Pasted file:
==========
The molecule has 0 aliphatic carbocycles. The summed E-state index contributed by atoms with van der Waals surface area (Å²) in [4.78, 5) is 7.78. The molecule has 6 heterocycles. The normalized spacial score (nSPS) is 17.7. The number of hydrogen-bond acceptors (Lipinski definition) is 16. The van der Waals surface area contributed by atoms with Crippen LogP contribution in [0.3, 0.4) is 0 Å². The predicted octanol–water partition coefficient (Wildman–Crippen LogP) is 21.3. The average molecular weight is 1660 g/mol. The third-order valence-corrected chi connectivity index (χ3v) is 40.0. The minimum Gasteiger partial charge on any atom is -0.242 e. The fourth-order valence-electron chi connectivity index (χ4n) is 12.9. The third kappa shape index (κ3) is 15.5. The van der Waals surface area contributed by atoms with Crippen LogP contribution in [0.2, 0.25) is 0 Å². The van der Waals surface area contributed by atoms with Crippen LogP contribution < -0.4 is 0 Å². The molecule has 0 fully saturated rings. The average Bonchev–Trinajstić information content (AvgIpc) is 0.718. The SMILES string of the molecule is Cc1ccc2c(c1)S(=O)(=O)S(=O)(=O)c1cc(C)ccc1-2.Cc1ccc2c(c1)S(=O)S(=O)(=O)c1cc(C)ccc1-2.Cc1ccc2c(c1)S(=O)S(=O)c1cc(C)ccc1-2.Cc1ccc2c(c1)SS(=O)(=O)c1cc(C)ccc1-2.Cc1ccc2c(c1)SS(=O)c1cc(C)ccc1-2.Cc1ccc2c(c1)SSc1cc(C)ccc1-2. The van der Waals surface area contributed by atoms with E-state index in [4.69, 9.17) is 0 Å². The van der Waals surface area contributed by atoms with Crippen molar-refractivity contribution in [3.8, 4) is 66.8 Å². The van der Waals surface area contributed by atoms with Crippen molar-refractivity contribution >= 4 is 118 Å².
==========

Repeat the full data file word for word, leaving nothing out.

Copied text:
The molecule has 0 aliphatic carbocycles. The summed E-state index contributed by atoms with van der Waals surface area (Å²) in [4.78, 5) is 7.78. The molecule has 6 heterocycles. The normalized spacial score (nSPS) is 17.7. The number of hydrogen-bond acceptors (Lipinski definition) is 16. The van der Waals surface area contributed by atoms with Crippen LogP contribution in [0.3, 0.4) is 0 Å². The predicted octanol–water partition coefficient (Wildman–Crippen LogP) is 21.3. The average molecular weight is 1660 g/mol. The third-order valence-corrected chi connectivity index (χ3v) is 40.0. The minimum Gasteiger partial charge on any atom is -0.242 e. The fourth-order valence-electron chi connectivity index (χ4n) is 12.9. The third kappa shape index (κ3) is 15.5. The van der Waals surface area contributed by atoms with Crippen LogP contribution in [0.2, 0.25) is 0 Å². The van der Waals surface area contributed by atoms with Crippen LogP contribution < -0.4 is 0 Å². The molecule has 0 fully saturated rings. The average Bonchev–Trinajstić information content (AvgIpc) is 0.718. The SMILES string of the molecule is Cc1ccc2c(c1)S(=O)(=O)S(=O)(=O)c1cc(C)ccc1-2.Cc1ccc2c(c1)S(=O)S(=O)(=O)c1cc(C)ccc1-2.Cc1ccc2c(c1)S(=O)S(=O)c1cc(C)ccc1-2.Cc1ccc2c(c1)SS(=O)(=O)c1cc(C)ccc1-2.Cc1ccc2c(c1)SS(=O)c1cc(C)ccc1-2.Cc1ccc2c(c1)SSc1cc(C)ccc1-2. The van der Waals surface area contributed by atoms with E-state index in [4.69, 9.17) is 0 Å². The van der Waals surface area contributed by atoms with Crippen molar-refractivity contribution in [3.8, 4) is 66.8 Å². The van der Waals surface area contributed by atoms with Crippen molar-refractivity contribution >= 4 is 118 Å².